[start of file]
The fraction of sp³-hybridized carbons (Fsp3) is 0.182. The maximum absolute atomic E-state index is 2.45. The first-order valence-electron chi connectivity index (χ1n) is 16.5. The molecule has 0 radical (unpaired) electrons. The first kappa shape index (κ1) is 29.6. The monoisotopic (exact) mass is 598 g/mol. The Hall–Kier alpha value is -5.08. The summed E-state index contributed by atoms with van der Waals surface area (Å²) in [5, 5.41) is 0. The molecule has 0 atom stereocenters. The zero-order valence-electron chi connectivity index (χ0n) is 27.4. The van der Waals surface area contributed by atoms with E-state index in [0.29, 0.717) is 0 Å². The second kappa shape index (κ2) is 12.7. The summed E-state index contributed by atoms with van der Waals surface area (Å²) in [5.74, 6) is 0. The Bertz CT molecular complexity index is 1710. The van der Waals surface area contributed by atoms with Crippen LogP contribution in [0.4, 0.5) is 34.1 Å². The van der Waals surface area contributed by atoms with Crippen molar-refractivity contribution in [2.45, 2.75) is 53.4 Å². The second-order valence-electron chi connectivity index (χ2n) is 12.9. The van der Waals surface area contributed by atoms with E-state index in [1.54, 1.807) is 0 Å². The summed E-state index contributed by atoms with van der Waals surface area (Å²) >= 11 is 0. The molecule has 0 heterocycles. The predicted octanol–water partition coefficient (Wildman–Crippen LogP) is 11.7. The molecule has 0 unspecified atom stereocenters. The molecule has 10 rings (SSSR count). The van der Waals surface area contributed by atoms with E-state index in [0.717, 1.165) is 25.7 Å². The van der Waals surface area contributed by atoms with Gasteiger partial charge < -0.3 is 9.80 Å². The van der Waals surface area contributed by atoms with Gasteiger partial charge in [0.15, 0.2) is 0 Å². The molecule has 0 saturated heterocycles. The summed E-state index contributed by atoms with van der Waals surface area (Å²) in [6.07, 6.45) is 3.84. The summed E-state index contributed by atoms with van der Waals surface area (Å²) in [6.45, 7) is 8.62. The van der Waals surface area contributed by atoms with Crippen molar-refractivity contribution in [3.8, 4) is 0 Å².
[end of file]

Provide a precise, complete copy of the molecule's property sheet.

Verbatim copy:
The fraction of sp³-hybridized carbons (Fsp3) is 0.182. The maximum absolute atomic E-state index is 2.45. The first-order valence-electron chi connectivity index (χ1n) is 16.5. The molecule has 0 radical (unpaired) electrons. The first kappa shape index (κ1) is 29.6. The monoisotopic (exact) mass is 598 g/mol. The Hall–Kier alpha value is -5.08. The summed E-state index contributed by atoms with van der Waals surface area (Å²) in [5, 5.41) is 0. The molecule has 0 atom stereocenters. The zero-order valence-electron chi connectivity index (χ0n) is 27.4. The van der Waals surface area contributed by atoms with E-state index in [0.29, 0.717) is 0 Å². The second kappa shape index (κ2) is 12.7. The summed E-state index contributed by atoms with van der Waals surface area (Å²) in [5.74, 6) is 0. The Bertz CT molecular complexity index is 1710. The van der Waals surface area contributed by atoms with Crippen LogP contribution in [0.4, 0.5) is 34.1 Å². The van der Waals surface area contributed by atoms with Crippen molar-refractivity contribution in [2.45, 2.75) is 53.4 Å². The second-order valence-electron chi connectivity index (χ2n) is 12.9. The van der Waals surface area contributed by atoms with E-state index in [1.54, 1.807) is 0 Å². The summed E-state index contributed by atoms with van der Waals surface area (Å²) >= 11 is 0. The molecule has 0 heterocycles. The predicted octanol–water partition coefficient (Wildman–Crippen LogP) is 11.7. The molecule has 0 unspecified atom stereocenters. The molecule has 10 rings (SSSR count). The van der Waals surface area contributed by atoms with E-state index in [0.717, 1.165) is 25.7 Å². The van der Waals surface area contributed by atoms with Gasteiger partial charge < -0.3 is 9.80 Å². The van der Waals surface area contributed by atoms with Gasteiger partial charge in [0.15, 0.2) is 0 Å². The molecule has 0 saturated heterocycles. The summed E-state index contributed by atoms with van der Waals surface area (Å²) in [6.07, 6.45) is 3.84. The summed E-state index contributed by atoms with van der Waals surface area (Å²) in [6.45, 7) is 8.62. The van der Waals surface area contributed by atoms with Crippen molar-refractivity contribution in [3.8, 4) is 0 Å².